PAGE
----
Artist statement

“It is only in appearance that time is a river.
It is rather a vast landscape and it is
the eye of the beholder that moves.”

—Thornton Wilder

I paint in plein air. I look for seemingly pristine landscapes, pockets of wilderness. All evidence of human impact— roads, buildings, old trucks— are intentionally left out. By avoiding depictions of the detritus of human activity the viewer is left with a more expanded sense of scale.

Both landscapes (large) and cloudscapes (small) are started and completed on site, without reliance on photography or even on-site sketching. The goal for both subjects— vast skies, intimate forest interiors— is to balance pictorial clarity with subtle tonal relationships. The compositions form the tonal armature in which an entirely imagined color palette is embedded. The range of values— luminance— is shaped by observed reality and the limitations of pigment. The application of color however, is imagined, sensory, intuitive, and .… intelligent. My painterly fidelity to luminance gives these landscapes the initial appearance of belonging to photographic realism— they do not.

Cloudscapes, completed within the comfort and safety of my car, are all-season affairs. They are quickly completed, using dry media, wax pastels and markers. I chase dramatic skies: bloody sunsets, walking rain, clouds, celestial rays. In other words, bombast!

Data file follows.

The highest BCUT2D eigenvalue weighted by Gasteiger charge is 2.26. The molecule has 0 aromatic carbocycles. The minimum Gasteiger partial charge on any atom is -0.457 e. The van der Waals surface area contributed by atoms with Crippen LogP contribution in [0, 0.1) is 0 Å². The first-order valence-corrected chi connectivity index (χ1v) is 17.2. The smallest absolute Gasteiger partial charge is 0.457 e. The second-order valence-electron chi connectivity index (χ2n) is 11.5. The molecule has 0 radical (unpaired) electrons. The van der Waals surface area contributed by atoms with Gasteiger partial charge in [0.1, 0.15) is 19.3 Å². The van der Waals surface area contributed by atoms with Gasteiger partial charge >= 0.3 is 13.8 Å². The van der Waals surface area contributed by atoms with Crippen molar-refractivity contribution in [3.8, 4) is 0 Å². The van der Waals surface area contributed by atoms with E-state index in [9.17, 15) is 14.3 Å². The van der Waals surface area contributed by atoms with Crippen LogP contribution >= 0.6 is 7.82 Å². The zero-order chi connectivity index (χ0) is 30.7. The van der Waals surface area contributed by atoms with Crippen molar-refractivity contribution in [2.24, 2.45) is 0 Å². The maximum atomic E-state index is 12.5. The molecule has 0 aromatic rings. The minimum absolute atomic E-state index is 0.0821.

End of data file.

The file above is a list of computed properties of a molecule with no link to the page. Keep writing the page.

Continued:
The large paintings— forest interiors— are labor-intensive. I stand and look, think, and paint, for a few hours a day over a number of days. I paint primarily in gouache, a medium of remarkable fluency. Gouache is very supple, very ‘fast,’ resulting in the kind of optical clarity that is essential for color and light/dark differentiation. As I paint I am challenged to ‘hear’ with my eyes: continually revising the changing luminance— the quantities of light or dark— of the scene before me. Shadows may form within shadows, or they may yield to sunlight altogether. Water may reflect vegetation and sky, or become transparent; but always water presents the challenge of indefinable color. As the angle of light changes, foregrounds alternate with backgrounds; highlighted features transform into silhouettes. Backlighting provides drama; filtered light offers a soulfulness or mood associated with tonalist painting.

If I’ve chosen the setting wisely and observed carefully, color, value, and shape metabolize into a deeply layered visual narrative. These paintings may present as ‘photographic,’ primarily because of the range of values that are far greater than are displayed in most landscape painting. They capture a sense of frontal exposure and intimacy we might associate with portraits. They may incite the pleasure of looking.

Finally, because these paintings don’t directly address or depict toxic changes to our wilderness, (more a function of documentary photography), they could be could be said to represent an idealized, one could even say naive, perspective , and are at risk of irrelevancy. However, as an artist who has traveled and painted extensively throughout the southwest I have witnessed how our environment is being degraded at its edges as well as its core by escalating human activity. Places I have painted are no longer pristine, or don’t even exist anymore. I, and my paintings, serve as a witness to the solitude, beauty, and fragility of the wilderness under our domain.

Jane Starks, painting